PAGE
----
... The Squire's equestrian system has been attended with great success; for his sons, having passed through the whole course of instruction without breaking neck or limb, are now healthful, spirited, and active, and have the true ...
— Bracebridge Hall, or The Humorists • Washington Irving

... road, being in the winter impassable with snow. It affords at every turn the most charming compositions of mountain and wooded valley. At intervals we passed a mounted guardia civil, who sat as motionless in his saddle as an equestrian statue, and saluted as the coaches rattled by. And once or twice in a quiet nook by the roadside we came upon the lonely cross that marked the spot where a man ...
— Castilian Days • John Hay

... rate the original character of the Median armies, as set before us in Scripture, and as indicated both by Strabo and Xenophon, is simpler than the Herodotean description. The primitive Modes seem to have been a nation of horse-archers. Trained from their early boyhood to a variety of equestrian exercises, and well practised in the use of the bow, they appear to have proceeded against their enemies with clouds of horse, almost in Scythian fashion, and to have gained their victories chiefly by the skill with which they shot their arrows as they advanced, retreated, or manoeuvred ...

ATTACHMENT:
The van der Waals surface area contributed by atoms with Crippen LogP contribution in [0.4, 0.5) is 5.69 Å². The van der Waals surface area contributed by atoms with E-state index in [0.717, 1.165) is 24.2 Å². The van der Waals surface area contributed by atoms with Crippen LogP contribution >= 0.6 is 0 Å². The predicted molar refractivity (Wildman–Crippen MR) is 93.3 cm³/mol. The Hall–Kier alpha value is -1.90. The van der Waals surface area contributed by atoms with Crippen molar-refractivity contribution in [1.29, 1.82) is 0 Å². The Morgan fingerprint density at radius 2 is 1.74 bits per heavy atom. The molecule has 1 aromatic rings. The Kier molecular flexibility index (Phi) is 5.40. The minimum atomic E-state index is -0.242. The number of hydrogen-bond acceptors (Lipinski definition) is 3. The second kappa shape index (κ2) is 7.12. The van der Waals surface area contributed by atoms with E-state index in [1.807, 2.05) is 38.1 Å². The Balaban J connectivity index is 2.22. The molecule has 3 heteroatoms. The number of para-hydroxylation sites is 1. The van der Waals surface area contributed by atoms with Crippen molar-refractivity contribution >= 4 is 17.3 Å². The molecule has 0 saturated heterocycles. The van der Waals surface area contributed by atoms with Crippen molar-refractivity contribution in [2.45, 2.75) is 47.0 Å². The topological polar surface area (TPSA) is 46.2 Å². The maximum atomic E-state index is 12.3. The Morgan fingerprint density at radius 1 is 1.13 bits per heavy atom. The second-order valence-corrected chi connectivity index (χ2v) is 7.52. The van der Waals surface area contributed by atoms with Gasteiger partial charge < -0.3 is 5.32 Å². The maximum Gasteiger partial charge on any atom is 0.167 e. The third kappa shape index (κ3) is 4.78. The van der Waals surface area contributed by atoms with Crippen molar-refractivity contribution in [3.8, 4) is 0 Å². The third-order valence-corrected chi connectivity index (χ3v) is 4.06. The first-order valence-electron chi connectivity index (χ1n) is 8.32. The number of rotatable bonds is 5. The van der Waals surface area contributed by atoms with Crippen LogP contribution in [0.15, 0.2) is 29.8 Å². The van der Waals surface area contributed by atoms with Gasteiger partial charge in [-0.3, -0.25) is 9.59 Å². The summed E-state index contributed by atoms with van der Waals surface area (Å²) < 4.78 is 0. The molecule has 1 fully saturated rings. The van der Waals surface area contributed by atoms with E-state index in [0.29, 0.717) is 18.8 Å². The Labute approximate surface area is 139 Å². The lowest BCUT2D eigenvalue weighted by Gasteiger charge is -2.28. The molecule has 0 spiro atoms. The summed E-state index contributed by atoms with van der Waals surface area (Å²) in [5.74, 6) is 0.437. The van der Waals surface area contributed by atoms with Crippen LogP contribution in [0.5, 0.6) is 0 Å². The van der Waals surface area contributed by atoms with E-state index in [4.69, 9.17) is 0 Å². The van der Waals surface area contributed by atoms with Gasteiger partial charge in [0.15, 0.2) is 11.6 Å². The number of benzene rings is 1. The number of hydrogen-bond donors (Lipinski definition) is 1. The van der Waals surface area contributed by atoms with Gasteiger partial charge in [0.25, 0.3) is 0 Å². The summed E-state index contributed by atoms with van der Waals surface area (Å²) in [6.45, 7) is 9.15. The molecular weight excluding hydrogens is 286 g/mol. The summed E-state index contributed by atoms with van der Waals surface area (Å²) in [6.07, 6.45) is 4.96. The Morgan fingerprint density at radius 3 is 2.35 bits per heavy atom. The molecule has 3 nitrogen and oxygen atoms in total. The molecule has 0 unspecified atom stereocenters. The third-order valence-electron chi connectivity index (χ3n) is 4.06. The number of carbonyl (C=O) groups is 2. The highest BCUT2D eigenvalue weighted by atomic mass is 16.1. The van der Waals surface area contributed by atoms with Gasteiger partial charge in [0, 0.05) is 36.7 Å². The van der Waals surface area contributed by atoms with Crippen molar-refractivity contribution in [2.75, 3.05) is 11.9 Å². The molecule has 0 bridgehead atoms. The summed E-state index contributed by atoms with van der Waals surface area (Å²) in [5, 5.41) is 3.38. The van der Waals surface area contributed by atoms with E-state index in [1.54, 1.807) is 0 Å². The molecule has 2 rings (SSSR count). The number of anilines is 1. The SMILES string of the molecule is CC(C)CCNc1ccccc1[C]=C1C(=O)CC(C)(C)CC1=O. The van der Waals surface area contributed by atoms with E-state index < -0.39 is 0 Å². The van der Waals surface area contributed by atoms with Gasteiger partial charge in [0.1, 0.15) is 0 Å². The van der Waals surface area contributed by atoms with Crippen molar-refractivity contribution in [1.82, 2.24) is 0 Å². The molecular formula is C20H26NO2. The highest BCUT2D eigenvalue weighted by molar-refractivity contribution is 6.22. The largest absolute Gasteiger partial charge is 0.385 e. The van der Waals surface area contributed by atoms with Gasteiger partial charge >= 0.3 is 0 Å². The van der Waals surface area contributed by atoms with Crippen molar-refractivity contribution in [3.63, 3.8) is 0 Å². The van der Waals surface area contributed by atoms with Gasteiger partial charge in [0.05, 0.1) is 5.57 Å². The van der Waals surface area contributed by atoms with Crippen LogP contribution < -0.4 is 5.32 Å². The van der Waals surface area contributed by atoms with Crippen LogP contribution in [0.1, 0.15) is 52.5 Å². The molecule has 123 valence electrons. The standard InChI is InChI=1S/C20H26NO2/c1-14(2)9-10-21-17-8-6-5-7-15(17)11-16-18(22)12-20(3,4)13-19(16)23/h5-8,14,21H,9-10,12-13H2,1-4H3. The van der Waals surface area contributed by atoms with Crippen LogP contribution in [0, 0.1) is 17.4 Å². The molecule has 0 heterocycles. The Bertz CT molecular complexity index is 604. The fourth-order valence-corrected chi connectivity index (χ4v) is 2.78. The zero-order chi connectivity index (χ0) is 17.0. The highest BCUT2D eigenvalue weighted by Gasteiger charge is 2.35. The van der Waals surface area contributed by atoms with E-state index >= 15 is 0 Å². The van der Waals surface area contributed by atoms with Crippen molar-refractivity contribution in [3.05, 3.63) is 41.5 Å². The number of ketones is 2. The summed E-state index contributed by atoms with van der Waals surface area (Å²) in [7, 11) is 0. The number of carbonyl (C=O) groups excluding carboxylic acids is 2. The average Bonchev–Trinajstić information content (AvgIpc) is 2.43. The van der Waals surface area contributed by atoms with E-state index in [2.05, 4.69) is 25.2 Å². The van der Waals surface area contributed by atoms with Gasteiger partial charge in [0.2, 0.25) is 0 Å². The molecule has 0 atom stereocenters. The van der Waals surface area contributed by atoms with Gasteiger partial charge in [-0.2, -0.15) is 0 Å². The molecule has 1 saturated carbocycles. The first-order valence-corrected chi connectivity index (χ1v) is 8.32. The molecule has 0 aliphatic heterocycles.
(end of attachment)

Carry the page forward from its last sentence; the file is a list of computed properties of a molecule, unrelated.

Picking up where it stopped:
— The Seven Great Monarchies Of The Ancient Eastern World, Vol 3. (of 7): Media • George Rawlinson

... continuance of the successes which from his list this Equestrian Military Tutor—he can't he a "coach" as he is an ORSBACH—has already obtained. It's a German name, but it sounds ...
— Punch, Or The London Charivari, Vol. 103, August 20, 1892 • Various

... that is peculiarly his own—a nervous hack driver on the outskirts backed his bulky trap with unexpected force, and penned between it and the wheels of a newly-arrived and much more presentable equipage a fair equestrian who shrieked with fright and clung to her pommel as her excited "mount" lashed out with his heels and made splinters of the hack's rearmost spokes and felloes. Down went the hack on its axle point. Out sprang a tall officer from the open carriage, and in a second, it ...
— Found in the Philippines - The Story of a Woman's Letters • Charles King

... poodle. The fisherman, or the huntsman, I scarcely know which to call him, now duly reconnoitres the river, fixes upon some tree, the large and lower branches of which spread over it, ascends with his gun and his cabbage, and having taken up an equestrian position upon one of the projecting arms, examines the surface of the deep stream below him. He has not been long on his perch when he perceives a stately pike paddling up the river; a leaf is instantly broken off the cabbage, and when the Branchiostagous has approached sufficiently near, ...
— Le Morvan, [A District of France,] Its Wild Sports, Vineyards and Forests; with Legends, Antiquities, Rural and Local Sketches • Henri de Crignelle

... a dozen estates in different parts of France and spent vast sums on their splendid maintenance. He adorned the home of his ancestors with art treasures—pictures by Poussin, bronzes from Greece and Italy, and the statuary of Michael Angelo. His own equestrian statue was placed side by side with that of Louis XIII because they had ridden together to great victory. The King survived his minister only a few months; Richelieu died on December 4th, 1642, and Louis XIII in the following ...